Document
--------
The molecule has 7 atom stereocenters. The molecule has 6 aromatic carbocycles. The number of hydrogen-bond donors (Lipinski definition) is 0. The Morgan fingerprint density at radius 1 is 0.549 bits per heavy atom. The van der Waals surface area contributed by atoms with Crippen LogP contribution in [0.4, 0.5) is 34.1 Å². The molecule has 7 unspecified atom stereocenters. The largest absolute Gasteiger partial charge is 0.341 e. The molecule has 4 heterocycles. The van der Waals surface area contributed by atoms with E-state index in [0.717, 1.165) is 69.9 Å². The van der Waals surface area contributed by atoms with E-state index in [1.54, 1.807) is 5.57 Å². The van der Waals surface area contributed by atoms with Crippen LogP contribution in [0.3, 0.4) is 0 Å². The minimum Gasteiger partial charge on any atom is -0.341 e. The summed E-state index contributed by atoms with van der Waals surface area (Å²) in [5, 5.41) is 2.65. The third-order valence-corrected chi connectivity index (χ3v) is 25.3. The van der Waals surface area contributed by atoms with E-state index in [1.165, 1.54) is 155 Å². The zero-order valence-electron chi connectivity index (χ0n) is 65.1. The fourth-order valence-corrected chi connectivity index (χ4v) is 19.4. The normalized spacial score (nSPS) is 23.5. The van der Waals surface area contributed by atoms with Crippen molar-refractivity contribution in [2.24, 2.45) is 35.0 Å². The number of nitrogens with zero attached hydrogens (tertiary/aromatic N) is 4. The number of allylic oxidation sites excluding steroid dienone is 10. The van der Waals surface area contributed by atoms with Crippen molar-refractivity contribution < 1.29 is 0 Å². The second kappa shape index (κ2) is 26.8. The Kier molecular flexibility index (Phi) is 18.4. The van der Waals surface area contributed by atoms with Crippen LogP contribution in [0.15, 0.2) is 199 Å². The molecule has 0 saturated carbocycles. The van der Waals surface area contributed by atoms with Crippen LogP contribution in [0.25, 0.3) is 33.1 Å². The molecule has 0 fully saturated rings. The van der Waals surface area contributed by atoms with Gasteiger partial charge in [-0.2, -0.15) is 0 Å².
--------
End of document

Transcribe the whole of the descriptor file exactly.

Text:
The molecule has 7 atom stereocenters. The molecule has 6 aromatic carbocycles. The number of hydrogen-bond donors (Lipinski definition) is 0. The Morgan fingerprint density at radius 1 is 0.549 bits per heavy atom. The van der Waals surface area contributed by atoms with Crippen LogP contribution in [0.4, 0.5) is 34.1 Å². The molecule has 7 unspecified atom stereocenters. The largest absolute Gasteiger partial charge is 0.341 e. The molecule has 4 heterocycles. The van der Waals surface area contributed by atoms with E-state index in [0.717, 1.165) is 69.9 Å². The van der Waals surface area contributed by atoms with E-state index in [1.54, 1.807) is 5.57 Å². The van der Waals surface area contributed by atoms with Crippen LogP contribution in [0.3, 0.4) is 0 Å². The minimum Gasteiger partial charge on any atom is -0.341 e. The summed E-state index contributed by atoms with van der Waals surface area (Å²) in [5, 5.41) is 2.65. The third-order valence-corrected chi connectivity index (χ3v) is 25.3. The van der Waals surface area contributed by atoms with E-state index in [1.165, 1.54) is 155 Å². The zero-order valence-electron chi connectivity index (χ0n) is 65.1. The fourth-order valence-corrected chi connectivity index (χ4v) is 19.4. The normalized spacial score (nSPS) is 23.5. The van der Waals surface area contributed by atoms with Crippen molar-refractivity contribution in [2.24, 2.45) is 35.0 Å². The number of nitrogens with zero attached hydrogens (tertiary/aromatic N) is 4. The number of allylic oxidation sites excluding steroid dienone is 10. The van der Waals surface area contributed by atoms with Crippen molar-refractivity contribution < 1.29 is 0 Å². The second kappa shape index (κ2) is 26.8. The Kier molecular flexibility index (Phi) is 18.4. The van der Waals surface area contributed by atoms with Crippen LogP contribution in [0.15, 0.2) is 199 Å². The molecule has 0 saturated carbocycles. The van der Waals surface area contributed by atoms with Crippen LogP contribution in [0.25, 0.3) is 33.1 Å². The molecule has 0 fully saturated rings. The van der Waals surface area contributed by atoms with Gasteiger partial charge in [-0.2, -0.15) is 0 Å².